Our artists haven't always been looking at us looking at nature. Well after the pictorial grandiosity of Adams, artists a couple of generations ago were attempting to bring art out of the gallery and into the landscape itself. The so-called “land” artists, like Robert Smithson, Michael Heizer and, later, James Turrell —  all of whom likely will be featured in MOCA's exhibition on the movement in 2012 — did rather macho interventions with landscape, mirroring in many ways heavy industry's fast-and-loose use of land, not to mention the sign outside U.S. National Forests: “Land of Many Uses.” Land art often is enshrined in quasi-spiritual tourist pilgrimages, and its heyday has mercifully passed, as very few artists since feel the compulsion to dramatically alter the landscape for the sake of sculpture.  

Around the corner from Lepore's exhibition at Ghebaly, at China Art Objects Galleries, artist Mark Hagen in his solo gallery debut, entitled “TBA,” has found another way to deal with nature, working with it in a collaborative process to make his show of sculptures, photographs and paintings.

In the series “Additive Paintings,” the California sun first tans the burlap canvases. Hagen then pours paint onto the burlap in symmetrical geometric patterns, the pooling paint drying into a layered skin making the surfaces look almost like the topographic maps that Lepore photographed. They're placed in the same gallery as “Additive Sculpture,” an 8-foot-tall, 48-foot-long wall composed of concrete molded from consumer packaging such as plastic bottles and cardboard boxes, with remnants still clinging to the concrete.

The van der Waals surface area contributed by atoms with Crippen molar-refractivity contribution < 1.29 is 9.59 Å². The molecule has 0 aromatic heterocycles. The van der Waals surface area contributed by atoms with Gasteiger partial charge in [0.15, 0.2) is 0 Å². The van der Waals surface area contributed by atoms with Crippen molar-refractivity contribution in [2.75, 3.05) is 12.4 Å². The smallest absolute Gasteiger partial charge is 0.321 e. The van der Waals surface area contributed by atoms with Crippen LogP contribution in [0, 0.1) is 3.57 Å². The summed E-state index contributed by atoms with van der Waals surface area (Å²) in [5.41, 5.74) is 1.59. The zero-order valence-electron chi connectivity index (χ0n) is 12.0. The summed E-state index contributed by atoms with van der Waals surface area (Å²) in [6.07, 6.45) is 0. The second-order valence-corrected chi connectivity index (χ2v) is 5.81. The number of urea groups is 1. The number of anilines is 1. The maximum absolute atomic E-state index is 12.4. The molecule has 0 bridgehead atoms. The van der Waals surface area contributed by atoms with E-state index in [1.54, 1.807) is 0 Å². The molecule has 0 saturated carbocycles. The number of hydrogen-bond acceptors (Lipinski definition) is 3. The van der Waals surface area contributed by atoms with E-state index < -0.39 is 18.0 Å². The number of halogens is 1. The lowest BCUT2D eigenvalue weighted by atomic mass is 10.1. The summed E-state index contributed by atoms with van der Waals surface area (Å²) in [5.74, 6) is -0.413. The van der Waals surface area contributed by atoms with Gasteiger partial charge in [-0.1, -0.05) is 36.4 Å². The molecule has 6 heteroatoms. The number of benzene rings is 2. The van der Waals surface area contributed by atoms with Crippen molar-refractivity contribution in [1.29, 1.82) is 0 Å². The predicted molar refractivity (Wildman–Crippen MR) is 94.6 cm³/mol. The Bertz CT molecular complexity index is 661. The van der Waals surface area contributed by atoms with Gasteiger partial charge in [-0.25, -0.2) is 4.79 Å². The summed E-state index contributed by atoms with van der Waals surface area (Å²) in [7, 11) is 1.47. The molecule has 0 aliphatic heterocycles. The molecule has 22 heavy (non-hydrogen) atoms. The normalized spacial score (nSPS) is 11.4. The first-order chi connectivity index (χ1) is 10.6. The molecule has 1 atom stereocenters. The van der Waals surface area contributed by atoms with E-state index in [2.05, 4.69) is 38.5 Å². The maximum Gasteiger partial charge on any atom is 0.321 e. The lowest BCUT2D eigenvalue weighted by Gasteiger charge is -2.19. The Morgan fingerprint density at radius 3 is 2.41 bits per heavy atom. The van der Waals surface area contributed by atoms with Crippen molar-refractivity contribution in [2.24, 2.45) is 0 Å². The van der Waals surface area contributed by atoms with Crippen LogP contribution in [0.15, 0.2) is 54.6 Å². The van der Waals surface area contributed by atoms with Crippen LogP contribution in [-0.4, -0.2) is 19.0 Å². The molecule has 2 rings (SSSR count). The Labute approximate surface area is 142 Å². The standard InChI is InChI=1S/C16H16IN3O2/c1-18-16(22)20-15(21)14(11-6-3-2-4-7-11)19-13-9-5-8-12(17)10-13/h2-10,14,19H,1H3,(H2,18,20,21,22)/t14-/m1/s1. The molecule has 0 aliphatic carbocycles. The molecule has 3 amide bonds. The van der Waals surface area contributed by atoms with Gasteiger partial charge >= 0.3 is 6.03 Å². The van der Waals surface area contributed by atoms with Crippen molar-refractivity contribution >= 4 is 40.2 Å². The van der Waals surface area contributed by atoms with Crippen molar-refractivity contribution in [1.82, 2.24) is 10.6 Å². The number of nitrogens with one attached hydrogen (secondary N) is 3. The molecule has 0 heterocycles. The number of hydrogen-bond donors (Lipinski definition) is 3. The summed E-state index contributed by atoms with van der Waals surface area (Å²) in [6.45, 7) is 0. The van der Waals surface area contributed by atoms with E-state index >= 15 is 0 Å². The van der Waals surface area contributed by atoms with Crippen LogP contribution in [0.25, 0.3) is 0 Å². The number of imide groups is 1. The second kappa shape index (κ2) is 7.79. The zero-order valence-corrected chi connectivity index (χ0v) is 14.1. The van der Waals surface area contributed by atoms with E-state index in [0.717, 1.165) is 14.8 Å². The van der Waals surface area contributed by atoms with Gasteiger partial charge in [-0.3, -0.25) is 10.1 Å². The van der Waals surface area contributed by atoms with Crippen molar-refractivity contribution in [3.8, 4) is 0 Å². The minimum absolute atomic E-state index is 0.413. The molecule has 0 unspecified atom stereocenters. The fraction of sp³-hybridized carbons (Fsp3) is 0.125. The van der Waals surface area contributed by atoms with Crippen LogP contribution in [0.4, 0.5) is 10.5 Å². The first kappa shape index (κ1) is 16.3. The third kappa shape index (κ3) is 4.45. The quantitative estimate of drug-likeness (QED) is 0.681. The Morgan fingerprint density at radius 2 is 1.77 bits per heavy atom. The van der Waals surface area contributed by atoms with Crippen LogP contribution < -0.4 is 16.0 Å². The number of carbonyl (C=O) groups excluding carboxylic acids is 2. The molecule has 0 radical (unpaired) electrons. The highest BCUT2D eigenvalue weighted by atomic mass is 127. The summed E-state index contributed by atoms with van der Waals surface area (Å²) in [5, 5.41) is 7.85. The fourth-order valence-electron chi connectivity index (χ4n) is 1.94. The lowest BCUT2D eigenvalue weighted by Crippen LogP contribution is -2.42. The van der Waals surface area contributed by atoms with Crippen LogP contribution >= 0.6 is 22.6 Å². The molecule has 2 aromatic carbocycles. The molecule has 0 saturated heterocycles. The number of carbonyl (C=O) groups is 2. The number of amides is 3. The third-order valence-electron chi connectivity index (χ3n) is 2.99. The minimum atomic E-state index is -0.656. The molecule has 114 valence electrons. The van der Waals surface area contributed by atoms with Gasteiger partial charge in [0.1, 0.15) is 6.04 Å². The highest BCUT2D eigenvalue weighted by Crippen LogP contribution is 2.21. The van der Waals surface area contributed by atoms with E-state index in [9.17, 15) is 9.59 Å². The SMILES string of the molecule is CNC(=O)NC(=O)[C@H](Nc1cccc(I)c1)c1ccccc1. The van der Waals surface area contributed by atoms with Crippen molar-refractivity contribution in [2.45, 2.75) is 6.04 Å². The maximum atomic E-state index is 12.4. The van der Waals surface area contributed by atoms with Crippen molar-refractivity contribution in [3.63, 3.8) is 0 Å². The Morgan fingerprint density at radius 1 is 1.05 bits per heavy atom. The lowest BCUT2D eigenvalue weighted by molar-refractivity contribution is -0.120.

In the series “Subtractive Sculptures,” Hagen attempts to impose form on the amorphous structure of obsidian stacked onto roughly welded steel plinths. The minimalists, an art movement hand-in-glove with land art, sought perfect simple forms, often using new industrial materials like plywood and plastics. Hagen's obsidian blocks, naturally impossible to make into a cube, make fun of how minimalists' drive to purity was a wholly synthetic and industrial gesture. To Hagen, nature defines its own forms.

In the third gallery, Hagen presents a series of “Directionless Field” photographs capturing mirrors, lenses, diffraction films, prisms and other optical glass pieces. They're shot as still lifes; the light bends and bounces and becomes both the pure subject of the photograph and its true shaper, more than the photographer.

In each series, Hagen's process allows for nature — in the form of gravity, light and material — to define what the finished product looks like. Such processes mimic the kind of conceptualism that Sol Lewitt outlined in Sentences on Conceptual Art: “Irrational thoughts should be followed absolutely and logically.” But Hagen's material manifestation is wholly his own. Each of the works in the exhibition blurs the boundary between nature-made and man-made. The process returns again and again to what the artist calls “authorial disorientations” — moments where the art makes itself.

Humankind exerts such a strong effect on nature that scientists give us our own geologic era, the anthropocene, which is to say the whole idea of “Man Versus Nature” isn't quite true anymore. But these two artists show that nature is as much part of us as we are of it. Despite all the ways we've successfully tamed and framed it, there's still something strange and powerful in letting nature run its course.

ANTHONY LEPORE: NEW WILDERNESS | François Ghebaly Gallery | 2600 S. La Cienega Blvd., L.A. | Through July 1 | M+B | 612 N. Almont Drive, L.A. | Through June 30

MARK HAGEN: TBA | China Art Objects Galleries | 6086 Comey Ave., L.A. | Through June 25

LA Weekly